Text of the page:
Week of 1/09/2005

Dear EarthTalk: Is it true that coastal development contributed to greater loss of life from the Indian Ocean tsunami disaster?

— James McClain, New York, NY

The tsunami that devastated Southeast Asia in December was a natural catastrophe triggered by a massive undersea earthquake. But rampant coastal development in recent years—which removed the mangrove forests and coral reefs that had previously been abundant along shorelines—did contribute to the damage and death toll. These natural barriers formed a so-called "coastal greenbelt" that served as both nursing grounds for fish and sea mammals and as buffers against the pounding surf and occasional tidal wave.

Thailand's popular and extensively developed beach resorts were some of the hardest-hit areas in the tsunami zone. In these especially vulnerable areas, hotels, shrimp farms, highways, housing and commercial developments have squeezed out the natural barriers that might have otherwise shielded many victims from the brunt of the deadly wave.

Edward Barbier, a University of Wyoming professor who has studied resource problems in developing countries for more than two decades, points out that explosive economic development since the 1960s has depleted half of Thailand's coastal mangrove forests. "Even nature's ecosystem could not have prevented the tsunami," concedes Barbier. "With an event that huge you have to expect great loss, but the question is, could some of it have been reduced?"

According to Meena Raman of Friends of the Earth International, tens of thousands of lives were spared by December's tsunami directly because of coastal conservation measures instituted in India, Malaysia and Sri Lanka to preserve mangrove forests and coral reefs. "What we have seen in the tsunami crisis is that the areas that were protected naturally suffered less than those that were more exposed," says Raman, adding that the protection of such natural walls may be the only long-term solution to defending coastal populations against future tidal waves.

Going forward, coastal communities in Southeast Asia and elsewhere are likely to suffer further from an even greater man-made environmental problem: global warming. According to the Intergovernmental Panel on Climate Change (IPCC), an association of climate scientists that reviews and reports on the latest findings about climate change, sea levels have risen worldwide about six inches over the last century as a result of the industrial pollution that has warmed the globe. Many in the environmental community believe that a higher sea level overall also intensified the effect of the tsunami on the affected coastal communities.

IPCC scientists expect that we may see an additional sea level rise of a foot or more over the next several decades as polar ice caps melt in response to rising global temperatures—a trend that is certain to have much longer-term negative effects on coastal communities and their inhabitants.

CONTACTS: Friends of the Earth International, www.foei.org ; Intergovernmental Panel on Climate Change (IPCC), www.ipcc.ch; to donate to tsunami relief efforts, www.unicef.org.

Dear EarthTalk: Are metals poisonous, and what is "Toxic Metal Syndrome?"

— Dan Galt, Hughson, CA

Many metals, including aluminum, mercury, lead, iron and cadmium, can have a number of disturbing effects on human beings. The phrase "Toxic Metal Syndrome" encompasses all of the health problems associated with such metals.According to the book, Toxic Metal Syndrome, by Dr. H. Richard Casdorph and Dr. Morton Walker, exposure to metals causes cell damage as the substances collect in organs, resulting in "degenerative diseases which affect no less than 92 percent of the populations of Western industrialized nations, in particular those people living in apartment high-rises and other polluted city dwellings." The book goes on to detail how some of the diseases linked to poisonous metals include heart and/or blood vessel deterioration, pancreatitis, gout, arthritis, chronic fatigue, irritable bowel, multiple sclerosis and several forms of cancer.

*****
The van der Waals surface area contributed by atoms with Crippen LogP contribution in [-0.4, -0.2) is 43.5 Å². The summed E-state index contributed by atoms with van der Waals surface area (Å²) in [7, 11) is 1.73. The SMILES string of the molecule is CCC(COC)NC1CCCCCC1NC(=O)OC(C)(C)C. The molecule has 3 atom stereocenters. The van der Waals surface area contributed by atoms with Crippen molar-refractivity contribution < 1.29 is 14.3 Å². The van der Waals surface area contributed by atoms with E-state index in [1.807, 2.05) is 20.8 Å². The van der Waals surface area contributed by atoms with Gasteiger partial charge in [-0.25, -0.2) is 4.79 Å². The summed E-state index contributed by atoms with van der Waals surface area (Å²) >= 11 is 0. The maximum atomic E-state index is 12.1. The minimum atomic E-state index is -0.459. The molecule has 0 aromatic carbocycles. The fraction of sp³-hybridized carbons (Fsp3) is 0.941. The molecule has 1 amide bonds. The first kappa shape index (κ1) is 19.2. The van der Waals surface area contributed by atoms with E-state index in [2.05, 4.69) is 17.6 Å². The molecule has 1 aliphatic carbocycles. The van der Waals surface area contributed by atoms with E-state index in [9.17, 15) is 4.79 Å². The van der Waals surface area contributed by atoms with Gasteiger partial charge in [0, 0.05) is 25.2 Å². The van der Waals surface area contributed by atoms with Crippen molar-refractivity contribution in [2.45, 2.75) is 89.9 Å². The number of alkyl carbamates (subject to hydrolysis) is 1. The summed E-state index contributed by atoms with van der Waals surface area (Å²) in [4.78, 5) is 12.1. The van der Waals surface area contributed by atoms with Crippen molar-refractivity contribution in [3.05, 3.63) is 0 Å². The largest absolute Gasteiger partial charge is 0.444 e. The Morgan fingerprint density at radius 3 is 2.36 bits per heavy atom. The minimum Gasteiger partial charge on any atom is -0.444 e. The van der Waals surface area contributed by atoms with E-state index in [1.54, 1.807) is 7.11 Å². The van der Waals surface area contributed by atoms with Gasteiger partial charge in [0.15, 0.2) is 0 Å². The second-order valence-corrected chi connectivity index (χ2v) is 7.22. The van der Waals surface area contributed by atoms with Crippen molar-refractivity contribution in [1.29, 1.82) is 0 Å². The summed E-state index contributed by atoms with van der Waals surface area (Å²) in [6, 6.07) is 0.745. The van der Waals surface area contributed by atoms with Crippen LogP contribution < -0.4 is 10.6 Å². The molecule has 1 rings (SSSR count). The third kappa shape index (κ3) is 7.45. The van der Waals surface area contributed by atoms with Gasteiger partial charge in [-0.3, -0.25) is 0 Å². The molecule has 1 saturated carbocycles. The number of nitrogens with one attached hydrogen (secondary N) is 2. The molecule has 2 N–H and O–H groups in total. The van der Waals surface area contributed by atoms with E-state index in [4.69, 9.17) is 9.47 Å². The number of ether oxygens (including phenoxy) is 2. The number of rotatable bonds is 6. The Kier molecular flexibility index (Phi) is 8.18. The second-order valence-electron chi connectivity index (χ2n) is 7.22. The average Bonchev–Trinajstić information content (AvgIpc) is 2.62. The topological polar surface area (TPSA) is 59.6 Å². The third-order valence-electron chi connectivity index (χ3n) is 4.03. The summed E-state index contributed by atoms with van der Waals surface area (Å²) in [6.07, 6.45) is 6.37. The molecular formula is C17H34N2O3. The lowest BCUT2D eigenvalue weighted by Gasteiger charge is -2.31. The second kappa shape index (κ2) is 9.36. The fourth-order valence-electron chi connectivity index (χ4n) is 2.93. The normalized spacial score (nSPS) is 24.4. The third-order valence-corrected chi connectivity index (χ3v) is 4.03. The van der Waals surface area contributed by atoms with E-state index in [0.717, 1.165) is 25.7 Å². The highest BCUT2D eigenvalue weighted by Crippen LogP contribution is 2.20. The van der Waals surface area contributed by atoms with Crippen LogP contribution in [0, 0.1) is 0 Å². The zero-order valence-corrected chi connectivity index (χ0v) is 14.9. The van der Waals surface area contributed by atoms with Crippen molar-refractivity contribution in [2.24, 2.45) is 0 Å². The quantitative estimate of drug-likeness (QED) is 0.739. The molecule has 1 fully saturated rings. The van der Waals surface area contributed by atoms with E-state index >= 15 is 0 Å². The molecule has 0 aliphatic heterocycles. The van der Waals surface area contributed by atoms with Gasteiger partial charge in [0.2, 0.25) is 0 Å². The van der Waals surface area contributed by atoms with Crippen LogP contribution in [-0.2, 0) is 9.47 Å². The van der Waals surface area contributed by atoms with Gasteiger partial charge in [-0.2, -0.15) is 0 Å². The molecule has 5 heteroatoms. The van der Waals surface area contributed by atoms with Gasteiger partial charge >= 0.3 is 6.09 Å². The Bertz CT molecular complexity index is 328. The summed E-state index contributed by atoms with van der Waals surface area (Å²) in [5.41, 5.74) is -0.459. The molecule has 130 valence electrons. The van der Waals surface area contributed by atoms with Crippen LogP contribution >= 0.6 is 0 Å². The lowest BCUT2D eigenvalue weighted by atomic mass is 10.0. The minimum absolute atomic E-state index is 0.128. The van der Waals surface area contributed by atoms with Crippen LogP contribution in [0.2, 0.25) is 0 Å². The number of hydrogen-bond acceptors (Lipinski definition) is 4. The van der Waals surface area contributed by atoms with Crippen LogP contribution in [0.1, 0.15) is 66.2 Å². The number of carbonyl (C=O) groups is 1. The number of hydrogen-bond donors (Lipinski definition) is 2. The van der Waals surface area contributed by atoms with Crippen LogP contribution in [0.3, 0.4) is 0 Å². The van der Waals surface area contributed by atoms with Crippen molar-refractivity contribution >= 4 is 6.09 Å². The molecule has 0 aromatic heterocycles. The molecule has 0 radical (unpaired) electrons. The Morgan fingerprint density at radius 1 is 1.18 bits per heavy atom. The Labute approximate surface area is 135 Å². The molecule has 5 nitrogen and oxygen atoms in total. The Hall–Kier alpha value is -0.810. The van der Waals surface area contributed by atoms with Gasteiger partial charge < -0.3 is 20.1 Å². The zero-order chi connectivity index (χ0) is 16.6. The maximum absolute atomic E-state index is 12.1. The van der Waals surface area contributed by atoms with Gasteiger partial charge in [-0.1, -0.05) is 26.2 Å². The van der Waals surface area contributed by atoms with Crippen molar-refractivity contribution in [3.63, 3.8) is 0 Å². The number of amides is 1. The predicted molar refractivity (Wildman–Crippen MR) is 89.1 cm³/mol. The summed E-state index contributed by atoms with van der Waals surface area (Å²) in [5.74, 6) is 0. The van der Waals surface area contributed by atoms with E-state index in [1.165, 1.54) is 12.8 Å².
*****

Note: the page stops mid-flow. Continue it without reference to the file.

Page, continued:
One of the most dangerous metals to human health is aluminum, a potent "neurotoxin" that can cause cognitive impairment as well as osteoporosis and kidney malfunction. Some studies show that people with Alzheimer's disease have more aluminum than usual in their brains. But, according to the U.S. Agency for Toxic Substances and Disease Registry (ATSDR), it is unknown whether the metal causes Alzheimer's or if the buildup happens to people who already have the disease.

Meanwhile, mercury is also very poisonous. Mercury is a by-product of many industrial emissions, and as a result can end up in rivers, streams and oceans and—by extension—the fish we eat. Mercury can also be released into the body in small amounts from so-called "silver fillings" in teeth (which contain mercury) and from some medical treatments. ATSDR reports that mercury can affect many different areas of the brain and their associated functions. It can also cause cardiovascular and immunological problems. Research indicates that some people who eat fish contaminated with large amounts of mercury can develop permanent brain or kidney damage. Casdorph and Walker caution that mercury can also cross the placenta and affect a developing fetus.

Since their bodies and brains are still developing, children are disproportionately affected by exposure to toxic metals. Many toxic metals have been documented to cause developmental delays, learning disabilities, depression and behavioral abnormalities in many otherwise normal-appearing children. Researchers have found that more than 20 percent of children in the U.S. have had their health or learning adversely affected by exposure to toxic metals such as mercury, lead and cadmium.

CONTACTS: U.S. Agency for Toxic Substances and Disease Registry, (888) 422-8737, www.atsdr.cdc.gov/ ; Mercury Policy Project, (802) 223-9000, www.mercurypolicy.org .